How did I go from considering NTBACKUP a crutch to a nice little extra? It started when my Backup Exec program finished abnormally one day and did not commit and delete existing Exchange log files.
(Note for those of you who don't know how Exchange works: As email goes in and out of your system, Exchange creates log files of all the data, i.e., the emails. These log files keep building up throughout the day, until a backup is performed on the system.)
As I said, one day Backup Exec finished abnormally so the log files never got backed up and deleted. Which was okay. . .until I noticed that we had only 1GB of space left on our Exchange server because I had 30GB of log files stacking up.
What's an administrator to do?
My Backup Exec job is scheduled each evening, so I now schedule an additional NTBACKUP job early each morning - - just to back up the Exchange database and log files to an extra disk each day. If Backup Exec fails, NTBACKUP backs up the Exchange database and commits and deletes all the log files. My script puts the time and date in the name of the backup file and also deletes any backups, catalogs and log file reports over two days old so they don't start building up on the disk. (As a systems admin, backup redundancy can be a nice feeling.)
You can run a similar script to shut down the MSSQL service and back up MSDE and MSSQL databases as flat files, then restart those services. Admittedly, this was a paranoid admin precaution because restoring a database that was open and active at the time of backup can be very tricky and time-consuming. . .not to mention hazardous. Restoring open databases is a whole different ball game – trust me!
Using NTBACKUP to back up System State
What else comes to mind for NTBACKUP? Why not back up the System State on your main servers daily and set your script to only keep your date- and time-stamped backups for two days? This way, if your registry, boot files or (heaven forbid) Active Directory gets corrupted (or infected), you can boot into "directory restore mode" and restore within the last few days. This way you won't have to depend on network access or backup tapes.
This process has even other advantages, considering that many people never test their third-party backup jobs, and Microsoft tech support can even walk you through restoring your NTBACKUP from the command line if needed (if you're making your server boot disk and Emergency Repair Disk [ERD] like you're supposed to. Yes, there are ways to do that in XP and Windows Server 2003 events, even though ERDs have been phased out.)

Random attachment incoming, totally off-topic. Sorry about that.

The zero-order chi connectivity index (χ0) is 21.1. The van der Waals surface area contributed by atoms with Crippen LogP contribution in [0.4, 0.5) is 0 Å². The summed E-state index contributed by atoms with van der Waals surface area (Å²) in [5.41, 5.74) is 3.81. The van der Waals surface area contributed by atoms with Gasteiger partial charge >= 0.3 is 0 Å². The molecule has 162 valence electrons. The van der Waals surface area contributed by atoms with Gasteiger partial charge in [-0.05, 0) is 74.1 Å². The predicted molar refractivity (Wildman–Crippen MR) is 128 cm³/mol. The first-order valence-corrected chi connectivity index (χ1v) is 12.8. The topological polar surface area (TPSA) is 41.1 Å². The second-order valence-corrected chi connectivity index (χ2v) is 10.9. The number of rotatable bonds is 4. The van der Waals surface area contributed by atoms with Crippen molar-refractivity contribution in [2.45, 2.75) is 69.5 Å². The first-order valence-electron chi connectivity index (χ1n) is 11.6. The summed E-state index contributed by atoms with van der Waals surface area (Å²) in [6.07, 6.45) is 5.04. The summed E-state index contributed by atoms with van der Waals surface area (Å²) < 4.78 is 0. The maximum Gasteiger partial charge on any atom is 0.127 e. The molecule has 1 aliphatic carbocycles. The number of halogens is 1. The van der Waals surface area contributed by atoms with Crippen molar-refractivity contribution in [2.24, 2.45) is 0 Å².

This is all great for the admin, but what about your Joe Schmo tech geek? Personally, before I install any third-party Internet programs, I like to make a Restore Point, but I also use regedit to back up the registry again, and then sometimes use NTBACKUP to back up the System State. (Okay, so now I have three backups of the registry. What can I say? I'm paranoid of malware.)
This way, if the third-party app is not what I wanted, I can not only run the uninstall, but I can run a system restore, restore the registry and\or system state manually. . .and (if I feel really geeky) do a "file compare" of the before and after of the registry files for the program that was installed and see what it did to my system.
Of course Microsoft is trying to "evolve" the newest desktop OS Vista, and just about all the NTBackup functionality I love has been taken away. In Vista you can't back up just one directory such as C:\Progrm Files. There's nothing granular about the new backup utility in Vista. Heck, it's not even called NTBACKUP anymore. When you want to do a backup in Vista, it's "all" (the whole computer) or nothing!
It was nice knowing you, NTBACKUP. I'll miss you.
If you'd like to share your thoughts on the NTBACKUP utilty, how you used it, or the fact that it's no longer available in Vista, email it to us.
This was first published in May 2007